With the constant worrying over the long decline of NASCAR ratings on American television over the last several years, it’s refreshing to have some positive news when it comes to auto racing coverage. That positive news comes from the world of Formula 1 and their ratings on ESPN.

F1 on ESPN got off to a rough start last year in their debut at the Australian Grand Prix. ESPN used the Sky Sports simulcast from the UK with seemingly random commercial breaks that cut into coverage, sometimes even with the announcers in mid-sentence. After outcry from fans, ESPN went to commercial-free race broadcasts and has even added additional shoulder programming around the races on their digital platforms to boost coverage.

The extra investment from ESPN seems to have paid off in a big way this year. The network is reporting record ratings for the first two races of the 2019 season in Australia and Bahrain. For the most recent race in Bahrain, it stands as the second highest cable audience for a grand prix race in history (next to last year’s Monaco Grand Prix) with 711,000 viewers.

Via ESPN:

ESPN2’s live telecast of the Formula 1 Gulf Air Bahrain Grand Prix on Sunday, March 31, attracted the largest U.S. television audience on record for the event, the second Formula 1 event of the season in as many races to do so.

An average of 711,000 viewers watched the telecast on ESPN2, up three percent over the average audience of 692,000 that watched the race last year on ESPN2 and up 72 percent from the 413,000 that watched CNBC’s telecast in 2017. The race began at 11:05 a.m. ET.

The Bahrain telecast drew the second-largest U.S. cable television audience for a Formula 1 race on record, surpassed only by the mark of 820,000 to see the Monaco Grand Prix on ESPN last year. The Bahrain telecast also saw an increase of 16 percent in the Adults 18-34 demographic.

The number for the Bahrain event comes on the heels of ESPN earning an audience of 659,000 for the season-opening Rolex Australian Grand Prix two weeks ago, an event that began at 1 a.m. ET. That audience was also the largest U.S. television audience for the event on record and was up 277 percent over the audience of 175,000 that watched the race on ESPN2 in 2018 and up 177 percent over the 238,000 that watched it on NBCSN in 2017.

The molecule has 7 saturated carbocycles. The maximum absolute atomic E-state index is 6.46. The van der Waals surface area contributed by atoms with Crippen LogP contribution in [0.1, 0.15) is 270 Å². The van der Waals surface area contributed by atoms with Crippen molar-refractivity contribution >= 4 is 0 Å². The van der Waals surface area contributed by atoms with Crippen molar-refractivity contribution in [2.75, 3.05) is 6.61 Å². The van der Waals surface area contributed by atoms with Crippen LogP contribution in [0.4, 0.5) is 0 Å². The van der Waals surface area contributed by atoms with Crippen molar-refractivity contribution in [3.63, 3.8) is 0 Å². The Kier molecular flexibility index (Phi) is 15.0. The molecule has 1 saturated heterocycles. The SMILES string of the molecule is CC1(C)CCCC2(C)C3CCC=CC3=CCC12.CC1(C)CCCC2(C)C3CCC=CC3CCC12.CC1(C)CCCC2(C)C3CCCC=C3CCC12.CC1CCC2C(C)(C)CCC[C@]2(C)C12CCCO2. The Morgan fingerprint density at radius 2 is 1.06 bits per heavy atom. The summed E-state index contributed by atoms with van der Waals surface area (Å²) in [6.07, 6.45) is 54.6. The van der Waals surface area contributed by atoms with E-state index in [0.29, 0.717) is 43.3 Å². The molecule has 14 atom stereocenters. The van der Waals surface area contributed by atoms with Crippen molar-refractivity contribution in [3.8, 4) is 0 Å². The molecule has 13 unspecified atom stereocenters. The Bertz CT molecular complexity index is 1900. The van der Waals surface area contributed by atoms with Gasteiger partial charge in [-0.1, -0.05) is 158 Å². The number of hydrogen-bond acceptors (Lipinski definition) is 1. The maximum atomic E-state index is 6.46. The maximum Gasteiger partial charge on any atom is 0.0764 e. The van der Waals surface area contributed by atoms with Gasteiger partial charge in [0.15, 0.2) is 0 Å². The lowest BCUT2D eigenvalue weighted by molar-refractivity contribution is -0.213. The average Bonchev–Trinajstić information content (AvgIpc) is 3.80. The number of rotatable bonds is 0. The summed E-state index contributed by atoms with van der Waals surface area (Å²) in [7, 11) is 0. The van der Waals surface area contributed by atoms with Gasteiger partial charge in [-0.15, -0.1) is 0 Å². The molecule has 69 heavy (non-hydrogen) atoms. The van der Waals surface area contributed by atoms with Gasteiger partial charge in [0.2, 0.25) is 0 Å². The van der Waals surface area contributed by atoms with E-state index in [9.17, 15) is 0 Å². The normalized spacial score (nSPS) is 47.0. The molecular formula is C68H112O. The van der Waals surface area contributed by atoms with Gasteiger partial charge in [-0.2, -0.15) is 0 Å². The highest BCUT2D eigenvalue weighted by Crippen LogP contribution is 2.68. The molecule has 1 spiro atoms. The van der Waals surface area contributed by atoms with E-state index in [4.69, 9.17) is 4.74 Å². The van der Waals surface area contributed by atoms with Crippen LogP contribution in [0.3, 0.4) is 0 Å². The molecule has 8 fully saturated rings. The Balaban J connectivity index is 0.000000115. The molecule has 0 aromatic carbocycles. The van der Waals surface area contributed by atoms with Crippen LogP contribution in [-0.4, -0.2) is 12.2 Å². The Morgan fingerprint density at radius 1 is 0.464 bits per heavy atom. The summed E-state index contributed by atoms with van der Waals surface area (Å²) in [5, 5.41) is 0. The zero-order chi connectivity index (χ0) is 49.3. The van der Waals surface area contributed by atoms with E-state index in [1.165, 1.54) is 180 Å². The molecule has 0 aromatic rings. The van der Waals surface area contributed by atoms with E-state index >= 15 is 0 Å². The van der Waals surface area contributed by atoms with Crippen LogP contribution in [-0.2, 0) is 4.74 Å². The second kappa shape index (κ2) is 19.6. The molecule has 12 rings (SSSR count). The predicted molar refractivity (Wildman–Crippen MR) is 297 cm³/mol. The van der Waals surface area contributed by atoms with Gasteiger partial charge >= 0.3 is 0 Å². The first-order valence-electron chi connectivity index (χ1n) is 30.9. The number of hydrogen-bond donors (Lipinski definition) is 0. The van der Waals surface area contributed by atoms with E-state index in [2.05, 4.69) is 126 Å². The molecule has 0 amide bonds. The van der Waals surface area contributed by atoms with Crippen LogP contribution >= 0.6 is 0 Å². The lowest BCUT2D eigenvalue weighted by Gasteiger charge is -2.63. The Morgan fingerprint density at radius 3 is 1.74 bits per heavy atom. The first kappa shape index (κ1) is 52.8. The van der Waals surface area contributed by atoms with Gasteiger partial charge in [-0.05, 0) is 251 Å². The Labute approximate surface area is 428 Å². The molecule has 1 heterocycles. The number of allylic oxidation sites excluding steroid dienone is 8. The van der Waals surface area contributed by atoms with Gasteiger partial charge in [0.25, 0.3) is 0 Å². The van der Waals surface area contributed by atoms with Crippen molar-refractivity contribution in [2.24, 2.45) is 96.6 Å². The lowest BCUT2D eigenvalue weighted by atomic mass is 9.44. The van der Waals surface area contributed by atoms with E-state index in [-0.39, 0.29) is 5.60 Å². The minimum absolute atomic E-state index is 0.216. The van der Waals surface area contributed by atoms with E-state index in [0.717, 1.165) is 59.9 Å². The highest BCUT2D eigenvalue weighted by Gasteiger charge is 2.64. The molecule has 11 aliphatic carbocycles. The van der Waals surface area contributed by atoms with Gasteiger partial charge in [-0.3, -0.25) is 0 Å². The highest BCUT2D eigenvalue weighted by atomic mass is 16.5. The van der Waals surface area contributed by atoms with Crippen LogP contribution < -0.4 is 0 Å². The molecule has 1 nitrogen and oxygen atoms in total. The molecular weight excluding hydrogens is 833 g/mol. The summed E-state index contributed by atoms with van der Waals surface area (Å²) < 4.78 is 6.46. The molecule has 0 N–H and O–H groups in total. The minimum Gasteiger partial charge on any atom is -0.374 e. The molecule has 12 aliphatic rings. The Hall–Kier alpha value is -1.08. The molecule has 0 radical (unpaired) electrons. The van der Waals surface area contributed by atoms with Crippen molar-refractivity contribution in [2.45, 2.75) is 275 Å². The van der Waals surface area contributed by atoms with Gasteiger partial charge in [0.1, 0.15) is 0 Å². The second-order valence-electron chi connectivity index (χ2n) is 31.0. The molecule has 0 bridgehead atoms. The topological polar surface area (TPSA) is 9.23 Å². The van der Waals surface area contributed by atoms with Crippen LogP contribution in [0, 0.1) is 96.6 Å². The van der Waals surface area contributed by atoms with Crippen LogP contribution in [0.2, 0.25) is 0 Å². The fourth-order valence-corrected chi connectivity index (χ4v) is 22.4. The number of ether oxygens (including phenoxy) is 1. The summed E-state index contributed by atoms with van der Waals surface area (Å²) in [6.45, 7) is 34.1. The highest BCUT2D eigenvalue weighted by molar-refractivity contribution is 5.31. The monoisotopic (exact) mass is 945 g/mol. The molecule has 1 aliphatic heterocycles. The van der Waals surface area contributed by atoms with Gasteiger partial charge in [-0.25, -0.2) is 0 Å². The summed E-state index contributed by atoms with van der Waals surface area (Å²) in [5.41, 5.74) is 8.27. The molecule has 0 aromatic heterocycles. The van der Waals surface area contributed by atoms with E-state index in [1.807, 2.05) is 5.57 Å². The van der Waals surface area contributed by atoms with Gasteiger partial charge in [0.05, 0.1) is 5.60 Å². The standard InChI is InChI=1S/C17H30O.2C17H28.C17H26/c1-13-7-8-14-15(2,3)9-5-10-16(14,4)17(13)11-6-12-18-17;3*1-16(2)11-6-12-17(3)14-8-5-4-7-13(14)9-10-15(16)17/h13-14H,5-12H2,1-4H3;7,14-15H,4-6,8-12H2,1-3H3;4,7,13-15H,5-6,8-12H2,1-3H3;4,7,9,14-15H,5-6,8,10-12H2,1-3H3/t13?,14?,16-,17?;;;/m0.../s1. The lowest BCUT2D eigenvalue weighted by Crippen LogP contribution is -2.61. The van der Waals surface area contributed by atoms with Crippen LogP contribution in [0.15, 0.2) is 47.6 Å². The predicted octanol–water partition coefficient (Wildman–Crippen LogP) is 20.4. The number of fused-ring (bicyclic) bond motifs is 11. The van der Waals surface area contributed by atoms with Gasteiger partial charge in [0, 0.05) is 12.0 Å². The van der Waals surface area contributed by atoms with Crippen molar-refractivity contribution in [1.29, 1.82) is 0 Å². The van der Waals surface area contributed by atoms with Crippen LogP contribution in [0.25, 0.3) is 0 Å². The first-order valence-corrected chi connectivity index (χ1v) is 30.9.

Of course, compared to NASCAR audiences in the millions, these numbers are relatively small audiences. (At least they far surpass the AAF, though!) However, much of the narratives surrounding ratings numbers deal with trends and it’s not like ESPN is expecting F1 to pull in millions.

Given F1 is more of a niche sport, it initially may have seemed to be an odd fit on ESPN coming over from NBCSN where it might appear to be more in line with that network’s portfolio of smaller sports with dedicated fanbases.

And yet, F1 seems to be finding its groove on ESPN after a rocky beginning. With races all around the world, the network can place races from Asia or Europe in the late evening or early morning hours where it might have gaps in live sports. And with the Sky Sports simulcast, it’s not like ESPN is spending oodles of cash on production, so from that regard it’s a win-win for the network.

ESPN will certainly be pleased with the way things are trending upward in ratings, and F1 certainly has to be pleased with making further inroads stateside with a growing audience discovering the racing series.

[ESPN]

About Matt Yoder

Award winning sportswriter at The Comeback and Awful Announcing. The biggest cat in the whole wide world.